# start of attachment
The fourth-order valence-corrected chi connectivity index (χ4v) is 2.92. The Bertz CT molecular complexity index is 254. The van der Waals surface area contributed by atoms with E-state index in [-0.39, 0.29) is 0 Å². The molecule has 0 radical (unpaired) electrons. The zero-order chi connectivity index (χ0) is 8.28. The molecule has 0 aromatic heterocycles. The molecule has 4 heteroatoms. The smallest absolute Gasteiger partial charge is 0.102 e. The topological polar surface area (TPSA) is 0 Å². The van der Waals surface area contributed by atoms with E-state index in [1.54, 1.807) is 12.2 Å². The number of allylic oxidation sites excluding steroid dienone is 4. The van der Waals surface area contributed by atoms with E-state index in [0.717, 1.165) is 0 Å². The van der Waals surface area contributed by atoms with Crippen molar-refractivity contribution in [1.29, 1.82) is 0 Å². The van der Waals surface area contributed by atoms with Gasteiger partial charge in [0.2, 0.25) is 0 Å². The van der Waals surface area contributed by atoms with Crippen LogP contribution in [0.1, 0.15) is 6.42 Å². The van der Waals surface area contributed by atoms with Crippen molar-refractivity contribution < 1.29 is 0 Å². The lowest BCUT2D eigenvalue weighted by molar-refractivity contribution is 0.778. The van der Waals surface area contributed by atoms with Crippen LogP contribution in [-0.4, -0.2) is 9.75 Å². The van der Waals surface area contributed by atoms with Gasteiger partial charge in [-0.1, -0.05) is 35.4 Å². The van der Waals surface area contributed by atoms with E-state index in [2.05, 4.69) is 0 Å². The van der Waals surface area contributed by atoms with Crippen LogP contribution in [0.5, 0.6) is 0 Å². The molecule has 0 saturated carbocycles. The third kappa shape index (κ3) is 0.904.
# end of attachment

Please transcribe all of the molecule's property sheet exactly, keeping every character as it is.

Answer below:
The fourth-order valence-corrected chi connectivity index (χ4v) is 2.92. The Bertz CT molecular complexity index is 254. The van der Waals surface area contributed by atoms with E-state index in [-0.39, 0.29) is 0 Å². The molecule has 0 radical (unpaired) electrons. The zero-order chi connectivity index (χ0) is 8.28. The molecule has 0 aromatic heterocycles. The molecule has 4 heteroatoms. The smallest absolute Gasteiger partial charge is 0.102 e. The topological polar surface area (TPSA) is 0 Å². The van der Waals surface area contributed by atoms with E-state index in [1.54, 1.807) is 12.2 Å². The number of allylic oxidation sites excluding steroid dienone is 4. The van der Waals surface area contributed by atoms with E-state index in [0.717, 1.165) is 0 Å². The van der Waals surface area contributed by atoms with Crippen molar-refractivity contribution in [1.29, 1.82) is 0 Å². The van der Waals surface area contributed by atoms with Gasteiger partial charge in [0.2, 0.25) is 0 Å². The van der Waals surface area contributed by atoms with Crippen LogP contribution in [0.1, 0.15) is 6.42 Å². The van der Waals surface area contributed by atoms with Crippen molar-refractivity contribution < 1.29 is 0 Å². The lowest BCUT2D eigenvalue weighted by molar-refractivity contribution is 0.778. The van der Waals surface area contributed by atoms with Crippen LogP contribution in [-0.4, -0.2) is 9.75 Å². The van der Waals surface area contributed by atoms with Gasteiger partial charge in [-0.1, -0.05) is 35.4 Å². The van der Waals surface area contributed by atoms with E-state index in [2.05, 4.69) is 0 Å². The van der Waals surface area contributed by atoms with Crippen LogP contribution in [0.5, 0.6) is 0 Å². The molecule has 0 saturated carbocycles. The third kappa shape index (κ3) is 0.904.